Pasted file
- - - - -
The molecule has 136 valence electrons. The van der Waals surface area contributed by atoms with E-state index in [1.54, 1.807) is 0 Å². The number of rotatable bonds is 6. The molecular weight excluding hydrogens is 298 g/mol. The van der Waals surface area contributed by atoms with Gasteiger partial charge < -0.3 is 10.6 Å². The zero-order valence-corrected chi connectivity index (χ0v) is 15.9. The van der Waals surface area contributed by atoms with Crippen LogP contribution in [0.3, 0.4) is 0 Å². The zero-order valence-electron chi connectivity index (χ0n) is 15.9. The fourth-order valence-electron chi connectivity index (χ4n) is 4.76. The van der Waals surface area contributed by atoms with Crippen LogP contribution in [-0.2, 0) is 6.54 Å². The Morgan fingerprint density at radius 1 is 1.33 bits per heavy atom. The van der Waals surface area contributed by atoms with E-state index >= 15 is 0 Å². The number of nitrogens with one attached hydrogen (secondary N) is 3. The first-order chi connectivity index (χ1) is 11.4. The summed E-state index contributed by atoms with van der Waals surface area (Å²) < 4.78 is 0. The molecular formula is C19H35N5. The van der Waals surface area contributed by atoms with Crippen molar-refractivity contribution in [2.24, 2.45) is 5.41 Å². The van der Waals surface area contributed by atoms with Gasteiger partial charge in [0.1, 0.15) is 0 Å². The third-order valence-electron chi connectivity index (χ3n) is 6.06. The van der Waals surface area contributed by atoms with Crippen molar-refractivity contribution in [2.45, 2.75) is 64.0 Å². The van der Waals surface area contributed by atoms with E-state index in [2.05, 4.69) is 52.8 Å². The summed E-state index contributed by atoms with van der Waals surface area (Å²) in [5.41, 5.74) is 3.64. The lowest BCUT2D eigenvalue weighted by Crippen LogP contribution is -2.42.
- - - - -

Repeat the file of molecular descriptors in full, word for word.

The molecule has 136 valence electrons. The van der Waals surface area contributed by atoms with E-state index in [1.54, 1.807) is 0 Å². The number of rotatable bonds is 6. The molecular weight excluding hydrogens is 298 g/mol. The van der Waals surface area contributed by atoms with Gasteiger partial charge < -0.3 is 10.6 Å². The zero-order valence-corrected chi connectivity index (χ0v) is 15.9. The van der Waals surface area contributed by atoms with Crippen LogP contribution in [0.3, 0.4) is 0 Å². The zero-order valence-electron chi connectivity index (χ0n) is 15.9. The fourth-order valence-electron chi connectivity index (χ4n) is 4.76. The van der Waals surface area contributed by atoms with Crippen LogP contribution in [-0.2, 0) is 6.54 Å². The Morgan fingerprint density at radius 1 is 1.33 bits per heavy atom. The van der Waals surface area contributed by atoms with E-state index >= 15 is 0 Å². The number of nitrogens with one attached hydrogen (secondary N) is 3. The first-order chi connectivity index (χ1) is 11.4. The summed E-state index contributed by atoms with van der Waals surface area (Å²) < 4.78 is 0. The molecular formula is C19H35N5. The van der Waals surface area contributed by atoms with Crippen molar-refractivity contribution in [2.24, 2.45) is 5.41 Å². The van der Waals surface area contributed by atoms with Gasteiger partial charge in [0.1, 0.15) is 0 Å². The third-order valence-electron chi connectivity index (χ3n) is 6.06. The van der Waals surface area contributed by atoms with Crippen molar-refractivity contribution in [2.45, 2.75) is 64.0 Å². The van der Waals surface area contributed by atoms with E-state index in [2.05, 4.69) is 52.8 Å². The summed E-state index contributed by atoms with van der Waals surface area (Å²) in [5.41, 5.74) is 3.64. The lowest BCUT2D eigenvalue weighted by Crippen LogP contribution is -2.42.